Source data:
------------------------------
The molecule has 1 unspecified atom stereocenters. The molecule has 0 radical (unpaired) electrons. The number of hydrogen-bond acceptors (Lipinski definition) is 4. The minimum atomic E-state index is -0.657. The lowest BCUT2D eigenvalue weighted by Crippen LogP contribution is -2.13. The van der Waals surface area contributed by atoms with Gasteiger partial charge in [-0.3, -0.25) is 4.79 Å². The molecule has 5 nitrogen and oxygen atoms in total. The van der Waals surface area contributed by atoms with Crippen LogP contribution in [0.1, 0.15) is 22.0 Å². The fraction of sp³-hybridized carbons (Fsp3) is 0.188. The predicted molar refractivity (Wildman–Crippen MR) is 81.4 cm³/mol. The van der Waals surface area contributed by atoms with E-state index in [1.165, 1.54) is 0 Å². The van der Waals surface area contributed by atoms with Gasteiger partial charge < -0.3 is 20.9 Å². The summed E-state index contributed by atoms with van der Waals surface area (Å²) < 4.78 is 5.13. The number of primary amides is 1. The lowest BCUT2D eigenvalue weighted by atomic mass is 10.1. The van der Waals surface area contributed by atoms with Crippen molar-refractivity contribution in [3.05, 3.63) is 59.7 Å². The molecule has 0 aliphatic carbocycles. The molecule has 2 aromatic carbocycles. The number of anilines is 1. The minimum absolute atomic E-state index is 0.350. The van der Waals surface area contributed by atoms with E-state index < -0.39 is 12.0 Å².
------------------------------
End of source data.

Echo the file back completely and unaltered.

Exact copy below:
The molecule has 1 unspecified atom stereocenters. The molecule has 0 radical (unpaired) electrons. The number of hydrogen-bond acceptors (Lipinski definition) is 4. The minimum atomic E-state index is -0.657. The lowest BCUT2D eigenvalue weighted by Crippen LogP contribution is -2.13. The van der Waals surface area contributed by atoms with Gasteiger partial charge in [-0.3, -0.25) is 4.79 Å². The molecule has 5 nitrogen and oxygen atoms in total. The van der Waals surface area contributed by atoms with Crippen LogP contribution in [0.1, 0.15) is 22.0 Å². The fraction of sp³-hybridized carbons (Fsp3) is 0.188. The predicted molar refractivity (Wildman–Crippen MR) is 81.4 cm³/mol. The van der Waals surface area contributed by atoms with E-state index in [1.165, 1.54) is 0 Å². The van der Waals surface area contributed by atoms with Gasteiger partial charge < -0.3 is 20.9 Å². The summed E-state index contributed by atoms with van der Waals surface area (Å²) < 4.78 is 5.13. The number of primary amides is 1. The lowest BCUT2D eigenvalue weighted by atomic mass is 10.1. The van der Waals surface area contributed by atoms with Crippen molar-refractivity contribution in [3.05, 3.63) is 59.7 Å². The molecule has 0 aliphatic carbocycles. The molecule has 2 aromatic carbocycles. The number of anilines is 1. The minimum absolute atomic E-state index is 0.350. The van der Waals surface area contributed by atoms with E-state index < -0.39 is 12.0 Å².